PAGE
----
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It’s all in the detail

This aspiring producer holds the dream summer job of every car enthusiast

Steve Williams stands proudly next to one of the cars he detailed for Daniel Schmitt & Co. (Photograph provided by Steve Williams)

Steve Williams stands proudly next to one of the cars he detailed for Daniel Schmitt & Co. (Photograph provided by Steve Williams)

By Erin Cozad | Contributor

Steve Williams, a sophomore film major, spends his summers similar to many other college students: working. Williams has been a mechanic at Daniel Schmitt & Co. Classic Car Gallery in St. Louis for two years.

The job is fairly simple. When a car enters the shop, Williams must perform what is called a customer detail. First, he begins cleaning the interior of the car by vacuuming the floors, scrubbing the windows and shining any furniture inside. Then, he washes and buffs the exterior portion of the car.

Williams does not perfect just any normal cars. The vehicles that enter Daniel Schmitt & Co. once belonged to some of the most prominent members in America. Williams has gained the opportunity to wash former President John F. Kennedy’s and Elvis Presley’s cars.

He elaborates on his experience of caring for Kennedy’s 1961 Lincoln Continental convertible.

When asked if he was nervous to freshen up the $2.5 million vehicle, he said, “I definitely would’ve been nervous to care for the car. The thing was that my boss did not even tell me it was John F. Kennedy’s car until I was halfway through the job!”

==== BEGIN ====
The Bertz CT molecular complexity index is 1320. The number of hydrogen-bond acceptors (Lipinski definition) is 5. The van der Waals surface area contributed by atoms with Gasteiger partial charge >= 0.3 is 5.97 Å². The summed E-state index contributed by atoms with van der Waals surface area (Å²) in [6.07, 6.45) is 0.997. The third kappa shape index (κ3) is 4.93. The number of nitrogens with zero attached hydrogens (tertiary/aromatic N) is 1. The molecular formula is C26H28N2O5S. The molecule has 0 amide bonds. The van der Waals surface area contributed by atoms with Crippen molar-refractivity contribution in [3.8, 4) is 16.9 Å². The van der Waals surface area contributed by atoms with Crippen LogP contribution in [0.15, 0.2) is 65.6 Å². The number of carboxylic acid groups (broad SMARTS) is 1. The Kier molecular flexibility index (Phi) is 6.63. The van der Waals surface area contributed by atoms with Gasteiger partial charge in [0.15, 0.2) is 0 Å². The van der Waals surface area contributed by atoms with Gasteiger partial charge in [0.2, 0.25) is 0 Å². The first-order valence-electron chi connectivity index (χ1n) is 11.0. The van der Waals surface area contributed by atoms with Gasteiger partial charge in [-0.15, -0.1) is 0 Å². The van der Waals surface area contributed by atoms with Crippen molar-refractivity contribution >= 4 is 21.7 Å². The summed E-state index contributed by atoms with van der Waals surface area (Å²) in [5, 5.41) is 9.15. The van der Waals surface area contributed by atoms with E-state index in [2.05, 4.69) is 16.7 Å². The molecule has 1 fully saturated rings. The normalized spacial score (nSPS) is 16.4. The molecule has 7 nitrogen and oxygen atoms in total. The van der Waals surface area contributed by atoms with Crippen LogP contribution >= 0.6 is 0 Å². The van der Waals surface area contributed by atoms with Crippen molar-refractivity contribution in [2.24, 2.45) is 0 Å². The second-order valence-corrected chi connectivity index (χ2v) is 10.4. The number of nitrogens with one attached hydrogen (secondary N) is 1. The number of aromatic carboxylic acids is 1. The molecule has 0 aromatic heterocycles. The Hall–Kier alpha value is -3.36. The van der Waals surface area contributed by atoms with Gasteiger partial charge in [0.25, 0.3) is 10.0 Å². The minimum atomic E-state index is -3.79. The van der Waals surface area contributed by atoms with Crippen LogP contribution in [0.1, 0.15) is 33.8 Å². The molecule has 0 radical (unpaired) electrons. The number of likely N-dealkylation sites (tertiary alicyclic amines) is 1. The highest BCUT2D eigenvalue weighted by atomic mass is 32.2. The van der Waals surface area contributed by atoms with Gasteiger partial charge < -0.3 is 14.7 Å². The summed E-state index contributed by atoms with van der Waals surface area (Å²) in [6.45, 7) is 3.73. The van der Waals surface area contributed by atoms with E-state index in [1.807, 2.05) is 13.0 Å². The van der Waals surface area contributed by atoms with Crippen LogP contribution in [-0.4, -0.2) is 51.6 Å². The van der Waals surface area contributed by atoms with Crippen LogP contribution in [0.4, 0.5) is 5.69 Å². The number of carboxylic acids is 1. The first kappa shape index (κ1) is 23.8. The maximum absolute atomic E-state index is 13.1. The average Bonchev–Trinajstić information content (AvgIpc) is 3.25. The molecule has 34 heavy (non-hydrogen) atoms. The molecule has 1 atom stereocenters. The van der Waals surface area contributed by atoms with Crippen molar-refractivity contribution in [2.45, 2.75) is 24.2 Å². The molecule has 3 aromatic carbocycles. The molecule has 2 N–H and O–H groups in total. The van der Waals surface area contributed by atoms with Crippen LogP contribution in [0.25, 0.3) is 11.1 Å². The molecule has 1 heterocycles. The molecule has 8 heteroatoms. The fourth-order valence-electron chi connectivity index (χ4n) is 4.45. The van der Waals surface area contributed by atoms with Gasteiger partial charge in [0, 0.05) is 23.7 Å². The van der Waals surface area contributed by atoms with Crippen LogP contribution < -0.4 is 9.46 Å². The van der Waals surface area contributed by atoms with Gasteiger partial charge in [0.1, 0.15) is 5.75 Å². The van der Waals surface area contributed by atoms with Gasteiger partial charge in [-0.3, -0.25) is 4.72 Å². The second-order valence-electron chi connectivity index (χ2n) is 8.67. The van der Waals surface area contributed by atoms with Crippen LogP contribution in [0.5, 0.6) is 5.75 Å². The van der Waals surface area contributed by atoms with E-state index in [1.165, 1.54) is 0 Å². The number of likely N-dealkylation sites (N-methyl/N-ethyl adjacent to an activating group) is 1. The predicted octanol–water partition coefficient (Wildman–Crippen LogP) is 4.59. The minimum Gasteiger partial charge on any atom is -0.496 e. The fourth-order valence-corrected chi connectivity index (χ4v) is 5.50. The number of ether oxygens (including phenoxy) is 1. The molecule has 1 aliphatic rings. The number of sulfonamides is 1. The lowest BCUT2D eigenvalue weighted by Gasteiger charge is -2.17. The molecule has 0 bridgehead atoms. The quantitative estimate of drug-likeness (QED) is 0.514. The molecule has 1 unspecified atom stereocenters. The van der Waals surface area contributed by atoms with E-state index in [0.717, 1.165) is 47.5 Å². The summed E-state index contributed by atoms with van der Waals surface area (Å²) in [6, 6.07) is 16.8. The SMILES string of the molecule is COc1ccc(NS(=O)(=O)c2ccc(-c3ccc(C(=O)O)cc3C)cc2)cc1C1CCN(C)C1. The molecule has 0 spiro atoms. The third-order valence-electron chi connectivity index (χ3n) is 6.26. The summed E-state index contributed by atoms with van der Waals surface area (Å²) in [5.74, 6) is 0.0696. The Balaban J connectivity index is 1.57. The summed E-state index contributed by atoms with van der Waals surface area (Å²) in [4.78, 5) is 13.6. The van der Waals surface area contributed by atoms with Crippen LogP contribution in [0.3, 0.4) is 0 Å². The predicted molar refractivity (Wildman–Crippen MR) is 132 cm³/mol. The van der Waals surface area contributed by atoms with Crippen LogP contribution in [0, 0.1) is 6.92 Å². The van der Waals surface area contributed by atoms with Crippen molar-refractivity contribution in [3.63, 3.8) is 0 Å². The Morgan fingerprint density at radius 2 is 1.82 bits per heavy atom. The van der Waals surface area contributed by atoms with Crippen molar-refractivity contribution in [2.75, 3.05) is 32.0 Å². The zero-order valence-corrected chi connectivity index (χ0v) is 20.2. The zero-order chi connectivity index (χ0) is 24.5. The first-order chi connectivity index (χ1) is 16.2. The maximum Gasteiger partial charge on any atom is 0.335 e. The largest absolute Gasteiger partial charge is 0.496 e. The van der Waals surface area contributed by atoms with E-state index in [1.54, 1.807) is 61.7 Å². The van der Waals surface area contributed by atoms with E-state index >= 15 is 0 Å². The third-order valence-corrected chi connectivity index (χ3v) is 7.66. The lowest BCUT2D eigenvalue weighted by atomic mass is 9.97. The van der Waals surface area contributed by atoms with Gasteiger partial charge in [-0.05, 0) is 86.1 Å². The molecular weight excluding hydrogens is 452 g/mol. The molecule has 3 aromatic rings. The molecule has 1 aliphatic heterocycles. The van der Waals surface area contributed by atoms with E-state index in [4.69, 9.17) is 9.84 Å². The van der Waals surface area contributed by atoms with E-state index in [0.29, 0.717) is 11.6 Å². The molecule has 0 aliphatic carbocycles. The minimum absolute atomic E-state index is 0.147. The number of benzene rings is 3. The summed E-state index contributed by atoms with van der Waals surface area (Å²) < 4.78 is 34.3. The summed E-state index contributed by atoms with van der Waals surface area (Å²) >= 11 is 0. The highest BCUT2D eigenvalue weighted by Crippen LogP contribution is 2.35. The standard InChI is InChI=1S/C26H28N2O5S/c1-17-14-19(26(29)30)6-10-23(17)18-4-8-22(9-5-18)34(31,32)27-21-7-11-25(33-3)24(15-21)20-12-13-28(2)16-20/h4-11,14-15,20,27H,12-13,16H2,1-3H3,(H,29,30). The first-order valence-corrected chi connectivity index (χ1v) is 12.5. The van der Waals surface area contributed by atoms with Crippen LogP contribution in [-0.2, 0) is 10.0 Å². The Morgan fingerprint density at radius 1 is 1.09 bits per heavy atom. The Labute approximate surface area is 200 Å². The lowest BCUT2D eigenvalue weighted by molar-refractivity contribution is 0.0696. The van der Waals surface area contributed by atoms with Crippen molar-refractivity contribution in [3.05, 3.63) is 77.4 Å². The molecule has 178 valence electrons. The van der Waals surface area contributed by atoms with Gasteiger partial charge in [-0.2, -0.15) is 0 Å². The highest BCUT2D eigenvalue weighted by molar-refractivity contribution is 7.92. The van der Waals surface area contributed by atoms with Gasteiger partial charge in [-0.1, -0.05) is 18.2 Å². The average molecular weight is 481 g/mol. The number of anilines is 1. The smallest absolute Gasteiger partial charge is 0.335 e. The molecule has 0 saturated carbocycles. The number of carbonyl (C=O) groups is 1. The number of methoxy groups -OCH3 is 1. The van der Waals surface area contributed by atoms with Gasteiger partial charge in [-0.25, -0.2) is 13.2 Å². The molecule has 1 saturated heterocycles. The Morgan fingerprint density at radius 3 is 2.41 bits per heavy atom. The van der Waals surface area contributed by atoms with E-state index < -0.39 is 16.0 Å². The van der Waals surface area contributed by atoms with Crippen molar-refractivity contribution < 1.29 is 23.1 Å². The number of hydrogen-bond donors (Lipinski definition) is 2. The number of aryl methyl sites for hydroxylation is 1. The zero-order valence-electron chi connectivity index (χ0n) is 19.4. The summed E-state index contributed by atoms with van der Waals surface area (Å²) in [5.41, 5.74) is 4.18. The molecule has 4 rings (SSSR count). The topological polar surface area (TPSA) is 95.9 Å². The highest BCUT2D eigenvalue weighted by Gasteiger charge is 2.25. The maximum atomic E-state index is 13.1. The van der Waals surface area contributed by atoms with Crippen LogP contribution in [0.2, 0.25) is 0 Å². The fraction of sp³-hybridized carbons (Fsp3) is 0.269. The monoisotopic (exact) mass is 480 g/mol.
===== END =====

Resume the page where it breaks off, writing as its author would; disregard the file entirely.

A Ferrari Dino on display lights up the room with its glamour. (Photograph provided by Steve Williams)

A Ferrari Dino on display lights up the room with its glamour. (Photograph provided by Steve Williams)

Williams looks back on the opportunity to care for Kennedy’s car with enthusiasm because he knows it was such a rare opportunity. He loves his job because he gets to work on one of his passions every day and gets the chance to work on some of the most expensive cars in the world.

Although washing such prestigious vehicles can bring pressure, it is Williams’s favorite part of the job. Being a “car nerd,” he loves seeing all the different types of high-value cars that enter the shop. However, because of the consistent flow of rare cars, sometimes the job can feel boring when the same car sits in the shop for days or even weeks.

Challenges also come with the job. Summer working conditions in a car shop can be brutal. A typical work day consists of 10 hours in the heat of a Missouri summer. Temperatures usually range around 95 to 100 degrees.

Working in a secular environment also poses a challenge. His co-workers often mock him for expressing his faith.

Williams responded to this challenge by saying, “I have never been in a situation where my faith has been challenged or (questioned), so it was a very uncomfortable feeling.” He believes he is a stronger Christian because of it.

A C1 Corvette strikes a pose outside the garage. (Photograph provided by Steve Williams)

A C1 Corvette strikes a pose outside the garage. (Photograph provided by Steve Williams)

Williams plans to work part time at Daniel Schmitt & Co. next summer and cannot wait for what exciting classic cars enter the shop. Although he will most likely not be pursuing a career in the car industry, he hopes to find a film job incorporating cars. His dream is a side job where he can create promotional videos for car companies for their new or classic vehicles.

No matter where Williams’s film career takes him, he will never lose the “car nerd” inside of him. Whether he pursues a career involving cars or simply works on his own car someday, he will always bring the lessons and experiences that he gains from his dream summer job.

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